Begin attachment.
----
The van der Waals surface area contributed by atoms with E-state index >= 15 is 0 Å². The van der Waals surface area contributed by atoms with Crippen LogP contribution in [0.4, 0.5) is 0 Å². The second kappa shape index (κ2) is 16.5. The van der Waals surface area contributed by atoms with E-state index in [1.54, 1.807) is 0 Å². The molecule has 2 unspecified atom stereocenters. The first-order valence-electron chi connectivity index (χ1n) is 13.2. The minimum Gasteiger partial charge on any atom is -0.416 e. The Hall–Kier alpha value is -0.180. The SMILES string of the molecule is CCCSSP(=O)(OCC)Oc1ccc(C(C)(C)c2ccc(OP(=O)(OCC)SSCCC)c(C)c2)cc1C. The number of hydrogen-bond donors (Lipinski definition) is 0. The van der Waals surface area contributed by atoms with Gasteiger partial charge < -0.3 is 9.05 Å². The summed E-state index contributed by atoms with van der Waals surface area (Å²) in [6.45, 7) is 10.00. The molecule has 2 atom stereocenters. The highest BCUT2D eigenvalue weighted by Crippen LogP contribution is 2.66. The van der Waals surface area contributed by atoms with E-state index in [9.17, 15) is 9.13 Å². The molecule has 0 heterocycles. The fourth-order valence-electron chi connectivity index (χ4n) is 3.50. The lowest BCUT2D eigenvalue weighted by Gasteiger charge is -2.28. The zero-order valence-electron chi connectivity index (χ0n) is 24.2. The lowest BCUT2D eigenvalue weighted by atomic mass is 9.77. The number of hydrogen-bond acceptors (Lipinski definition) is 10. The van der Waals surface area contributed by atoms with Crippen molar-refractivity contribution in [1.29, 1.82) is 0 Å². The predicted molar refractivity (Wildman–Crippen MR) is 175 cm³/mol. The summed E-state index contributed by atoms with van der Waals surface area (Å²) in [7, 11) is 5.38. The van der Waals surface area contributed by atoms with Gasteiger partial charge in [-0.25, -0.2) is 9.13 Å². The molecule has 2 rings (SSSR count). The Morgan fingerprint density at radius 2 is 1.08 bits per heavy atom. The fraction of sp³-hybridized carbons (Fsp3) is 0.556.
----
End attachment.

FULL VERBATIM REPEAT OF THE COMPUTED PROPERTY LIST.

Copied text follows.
The van der Waals surface area contributed by atoms with E-state index >= 15 is 0 Å². The van der Waals surface area contributed by atoms with Crippen LogP contribution in [0.4, 0.5) is 0 Å². The second kappa shape index (κ2) is 16.5. The van der Waals surface area contributed by atoms with E-state index in [1.54, 1.807) is 0 Å². The molecule has 2 unspecified atom stereocenters. The first-order valence-electron chi connectivity index (χ1n) is 13.2. The minimum Gasteiger partial charge on any atom is -0.416 e. The Hall–Kier alpha value is -0.180. The SMILES string of the molecule is CCCSSP(=O)(OCC)Oc1ccc(C(C)(C)c2ccc(OP(=O)(OCC)SSCCC)c(C)c2)cc1C. The number of hydrogen-bond donors (Lipinski definition) is 0. The van der Waals surface area contributed by atoms with Gasteiger partial charge < -0.3 is 9.05 Å². The summed E-state index contributed by atoms with van der Waals surface area (Å²) in [6.45, 7) is 10.00. The molecule has 2 atom stereocenters. The highest BCUT2D eigenvalue weighted by Crippen LogP contribution is 2.66. The van der Waals surface area contributed by atoms with E-state index in [9.17, 15) is 9.13 Å². The molecule has 0 heterocycles. The fourth-order valence-electron chi connectivity index (χ4n) is 3.50. The lowest BCUT2D eigenvalue weighted by Gasteiger charge is -2.28. The zero-order valence-electron chi connectivity index (χ0n) is 24.2. The lowest BCUT2D eigenvalue weighted by atomic mass is 9.77. The number of hydrogen-bond acceptors (Lipinski definition) is 10. The van der Waals surface area contributed by atoms with Crippen molar-refractivity contribution in [1.29, 1.82) is 0 Å². The predicted molar refractivity (Wildman–Crippen MR) is 175 cm³/mol. The summed E-state index contributed by atoms with van der Waals surface area (Å²) in [7, 11) is 5.38. The van der Waals surface area contributed by atoms with Gasteiger partial charge in [-0.25, -0.2) is 9.13 Å². The molecule has 2 rings (SSSR count). The Morgan fingerprint density at radius 2 is 1.08 bits per heavy atom. The fraction of sp³-hybridized carbons (Fsp3) is 0.556.